The Centers for Disease Control and Prevention (CDC) have opened the application period for their 2021-2022 Dental Public Health Residency. Applications must be submitted by September 28, 2020.
The program aims to produce skilled specialists in dental public health who can collaborate with their public health and dental colleagues in an array of health settings to improve oral health. Positions could be found in health agencies, voluntary organizations, research settings, health care delivery, or healthcare reimbursement systems.
The 2021-2022 Dental Public Health Residency provides opportunities to gain experience and skills across all 10 designated competency areas outlined by the American Board of Dental Public Health (ABDPH), the CDC said, as a foundation for future examination and certification by the board, and for a career as a specialist in dental public health.
The program offers guided practice in collaborating with public health and dental stakeholders to achieve improved oral health for populations. Residents will develop skills in the methods of scientific inquiry and research, emphasizing oral health epidemiology and population-based efforts to prevent oral diseases and promote oral health, the CDC said.
Also, the program culminates in a certificate of completion that meets educational requirements established by the ABDPH for specialty certification, the CDC said.
Usually, the program is offered in person in Atlanta, Georgia. Each year, up to two qualified dentists are admitted. The program usually starts in July and extends over 12 months (full time) or 24 months (part time). The CDC is now evaluating whether the program can be offered online prior to its start in July 2021. Applicants must:
- Hold a dental degree such as a DDS or DMD from a United States dental school accredited by the Commission on Dental Accreditation or a Canadian school accredited by the Commission on Dental Accreditation of Canada
- Hold an equivalent education from a school of dentistry outside of the United States or Canada
- Hold a master of public health or comparable degree from an institution accredited by an agency recognized by the United States Department of Education with coursework including biostatistics, epidemiology, healthcare policy and management, environmental health, and behavioral sciences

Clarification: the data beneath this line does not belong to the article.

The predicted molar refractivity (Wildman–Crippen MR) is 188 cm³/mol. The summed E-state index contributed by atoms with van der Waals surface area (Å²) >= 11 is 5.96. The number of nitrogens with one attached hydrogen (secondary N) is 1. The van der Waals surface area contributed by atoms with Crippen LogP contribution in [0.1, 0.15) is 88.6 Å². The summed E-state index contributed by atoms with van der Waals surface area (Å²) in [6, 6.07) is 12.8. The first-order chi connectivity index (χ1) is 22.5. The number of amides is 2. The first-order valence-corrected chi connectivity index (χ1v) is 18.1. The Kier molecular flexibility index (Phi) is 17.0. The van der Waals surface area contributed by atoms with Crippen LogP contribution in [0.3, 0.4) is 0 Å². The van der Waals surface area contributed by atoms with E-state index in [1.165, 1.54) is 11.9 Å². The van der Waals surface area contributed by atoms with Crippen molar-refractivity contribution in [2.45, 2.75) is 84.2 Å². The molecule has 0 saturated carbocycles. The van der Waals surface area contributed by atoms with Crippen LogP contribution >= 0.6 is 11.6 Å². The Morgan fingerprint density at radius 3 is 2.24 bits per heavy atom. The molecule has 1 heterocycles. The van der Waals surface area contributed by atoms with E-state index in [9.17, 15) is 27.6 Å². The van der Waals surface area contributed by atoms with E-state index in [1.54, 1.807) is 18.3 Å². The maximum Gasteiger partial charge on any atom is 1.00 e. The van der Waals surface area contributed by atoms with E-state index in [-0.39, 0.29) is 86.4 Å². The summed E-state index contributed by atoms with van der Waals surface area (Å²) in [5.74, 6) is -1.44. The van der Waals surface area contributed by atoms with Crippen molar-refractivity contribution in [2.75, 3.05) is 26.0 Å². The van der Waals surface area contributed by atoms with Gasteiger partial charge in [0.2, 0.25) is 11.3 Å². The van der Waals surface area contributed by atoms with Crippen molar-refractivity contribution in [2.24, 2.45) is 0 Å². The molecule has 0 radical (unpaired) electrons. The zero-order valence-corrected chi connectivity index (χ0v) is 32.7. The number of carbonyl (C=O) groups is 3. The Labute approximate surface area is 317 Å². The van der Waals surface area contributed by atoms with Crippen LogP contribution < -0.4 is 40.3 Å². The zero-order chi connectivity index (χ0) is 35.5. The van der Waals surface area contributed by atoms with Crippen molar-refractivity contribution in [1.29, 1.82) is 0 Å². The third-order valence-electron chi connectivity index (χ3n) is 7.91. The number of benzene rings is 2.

- Have completed two or more years (full-time equivalent) of advanced education in an area related to the practice of dental public health if their public health training was completed in an institution outside of the United States, including relevant coursework.
The program’s instruction follows an individualized training plan with either full-time or part-time schedule options focused on competency objectives developed by the ABDPH. Each resident will develop a training plan based on prior education and experience.
The plan will address competencies to be developed or refined during the program, activities designed to achieve these improved skills, and methods or criteria for evaluating progress. It must include a supervised field experience and an applied research project.
While the plan will accommodate individual differences and consider current issues, it must emphasize the application of fundamental public health principles to prevent oral disease and promote oral health, the CDC said.
No tuition or fees are required. Stipends for residents are provided through the CDC’s Regular Fellowship Program. This program is designed to encourage training for research and advancing science related to health, the CDC said. In 2019, stipends ranged from $45,000 to $65,000, depending on the resident’s prior professional experience.
Although residents are not federal employees, they can access a wide array of training resources and experiences, the CDC said. Interested employees of other federal agencies, including commissioned officers in the United States Public Health Service, can discuss their circumstances with the residency director.